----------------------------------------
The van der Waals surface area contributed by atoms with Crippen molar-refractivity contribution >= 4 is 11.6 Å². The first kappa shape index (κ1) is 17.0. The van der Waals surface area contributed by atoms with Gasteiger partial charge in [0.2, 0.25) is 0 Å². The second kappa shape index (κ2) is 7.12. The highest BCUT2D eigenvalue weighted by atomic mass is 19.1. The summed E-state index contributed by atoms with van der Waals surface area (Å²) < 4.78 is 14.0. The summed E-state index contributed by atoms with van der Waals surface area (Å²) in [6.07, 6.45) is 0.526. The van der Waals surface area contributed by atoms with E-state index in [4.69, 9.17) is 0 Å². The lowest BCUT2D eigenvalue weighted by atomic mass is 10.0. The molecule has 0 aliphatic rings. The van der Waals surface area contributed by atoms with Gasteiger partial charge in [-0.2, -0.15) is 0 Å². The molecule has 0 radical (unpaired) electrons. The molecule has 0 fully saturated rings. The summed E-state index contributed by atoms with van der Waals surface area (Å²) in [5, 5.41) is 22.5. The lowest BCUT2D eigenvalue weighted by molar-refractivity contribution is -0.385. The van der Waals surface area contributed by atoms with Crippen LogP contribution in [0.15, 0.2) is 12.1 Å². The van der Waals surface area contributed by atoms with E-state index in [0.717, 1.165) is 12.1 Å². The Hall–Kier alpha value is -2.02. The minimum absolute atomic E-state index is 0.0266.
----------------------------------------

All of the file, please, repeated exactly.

The van der Waals surface area contributed by atoms with Crippen molar-refractivity contribution >= 4 is 11.6 Å². The first kappa shape index (κ1) is 17.0. The van der Waals surface area contributed by atoms with Gasteiger partial charge in [0.2, 0.25) is 0 Å². The second kappa shape index (κ2) is 7.12. The highest BCUT2D eigenvalue weighted by atomic mass is 19.1. The summed E-state index contributed by atoms with van der Waals surface area (Å²) < 4.78 is 14.0. The summed E-state index contributed by atoms with van der Waals surface area (Å²) in [6.07, 6.45) is 0.526. The van der Waals surface area contributed by atoms with E-state index in [4.69, 9.17) is 0 Å². The lowest BCUT2D eigenvalue weighted by atomic mass is 10.0. The molecule has 0 aliphatic rings. The van der Waals surface area contributed by atoms with Gasteiger partial charge in [-0.2, -0.15) is 0 Å². The molecule has 0 radical (unpaired) electrons. The molecule has 0 fully saturated rings. The summed E-state index contributed by atoms with van der Waals surface area (Å²) in [5, 5.41) is 22.5. The lowest BCUT2D eigenvalue weighted by molar-refractivity contribution is -0.385. The van der Waals surface area contributed by atoms with Crippen LogP contribution in [0.15, 0.2) is 12.1 Å². The van der Waals surface area contributed by atoms with E-state index in [0.717, 1.165) is 12.1 Å². The Hall–Kier alpha value is -2.02. The minimum absolute atomic E-state index is 0.0266.